The impact medical marijuana has had on our adolescent substance-abuse treatment program in Denver is profound.
Though proponents of legalization state that making pot legal is more likely to make it harder for teens to obtain pot, the 2009 boom in marijuana distribution coincides with a tripling of teens referred to our program.
Currently, 51% of our patients report getting their marijuana, illegally, …. from someone with a medical marijuana license.
Youth are more likely: 1) to be impacted psychologically, and 2) to become addicted to marijuana.
Dr. Thurstone, not surprisingly, stated: “patient attitudes about marijuana are changing – and in ways that make it much more difficult for us to help them stop using the drug. Recently, a teenage boy said he couldn’t stop smoking marijuana because “it is my medicine for anger.””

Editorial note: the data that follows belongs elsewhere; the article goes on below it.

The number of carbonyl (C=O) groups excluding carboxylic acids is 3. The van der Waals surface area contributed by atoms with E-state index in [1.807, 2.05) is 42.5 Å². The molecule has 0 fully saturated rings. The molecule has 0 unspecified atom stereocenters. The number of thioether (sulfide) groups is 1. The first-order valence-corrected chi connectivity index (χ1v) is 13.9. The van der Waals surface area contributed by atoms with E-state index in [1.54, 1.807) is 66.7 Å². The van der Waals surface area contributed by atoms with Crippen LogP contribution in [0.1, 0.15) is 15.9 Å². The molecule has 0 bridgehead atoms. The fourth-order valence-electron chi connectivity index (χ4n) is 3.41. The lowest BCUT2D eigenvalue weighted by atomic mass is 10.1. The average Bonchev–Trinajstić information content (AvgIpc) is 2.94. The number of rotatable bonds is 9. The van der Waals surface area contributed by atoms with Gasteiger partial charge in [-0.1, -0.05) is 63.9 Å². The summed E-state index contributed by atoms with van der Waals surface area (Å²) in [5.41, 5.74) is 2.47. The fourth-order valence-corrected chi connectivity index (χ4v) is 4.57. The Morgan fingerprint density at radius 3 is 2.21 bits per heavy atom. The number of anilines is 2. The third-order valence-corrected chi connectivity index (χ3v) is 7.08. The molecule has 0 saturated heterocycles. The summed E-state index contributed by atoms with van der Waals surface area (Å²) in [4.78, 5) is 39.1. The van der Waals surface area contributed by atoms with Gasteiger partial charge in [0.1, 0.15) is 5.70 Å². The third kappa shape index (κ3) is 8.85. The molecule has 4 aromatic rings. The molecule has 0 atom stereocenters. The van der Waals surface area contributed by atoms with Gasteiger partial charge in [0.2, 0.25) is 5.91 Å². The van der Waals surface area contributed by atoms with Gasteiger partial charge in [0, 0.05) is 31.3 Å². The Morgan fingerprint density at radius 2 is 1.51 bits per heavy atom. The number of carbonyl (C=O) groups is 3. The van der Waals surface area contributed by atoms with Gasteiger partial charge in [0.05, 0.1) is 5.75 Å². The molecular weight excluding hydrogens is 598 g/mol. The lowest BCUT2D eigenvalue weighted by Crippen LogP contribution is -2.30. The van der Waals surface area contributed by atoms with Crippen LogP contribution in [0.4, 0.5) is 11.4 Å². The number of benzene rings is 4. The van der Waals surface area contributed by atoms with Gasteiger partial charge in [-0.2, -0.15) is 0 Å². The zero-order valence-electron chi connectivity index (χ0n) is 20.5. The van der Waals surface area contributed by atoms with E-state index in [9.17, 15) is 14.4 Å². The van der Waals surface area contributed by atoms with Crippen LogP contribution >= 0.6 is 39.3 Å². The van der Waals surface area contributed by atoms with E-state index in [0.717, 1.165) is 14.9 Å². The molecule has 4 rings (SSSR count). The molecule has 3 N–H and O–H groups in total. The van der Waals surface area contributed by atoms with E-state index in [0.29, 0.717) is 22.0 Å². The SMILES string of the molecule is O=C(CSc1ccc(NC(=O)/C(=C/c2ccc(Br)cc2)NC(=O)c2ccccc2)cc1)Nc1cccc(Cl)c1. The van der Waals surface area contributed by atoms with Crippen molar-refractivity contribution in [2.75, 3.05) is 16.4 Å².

Even worse, a few young adult patients in treatment for marijuana addiction have marijuana licenses. These patients struggle with addiction, conflicting messages from one physician who recommends smoking marijuana and another who recommends stopping.
We must act swiftly to prevent situations such as this from getting worse.
Christian Thurstone, M.D. is the Medical Director of Adolescent Substance Treatment, Education and Prevention at Denver Health and Hospital Authority and Assistant Professor, Department of Psychiatry, University of Colorado Denver.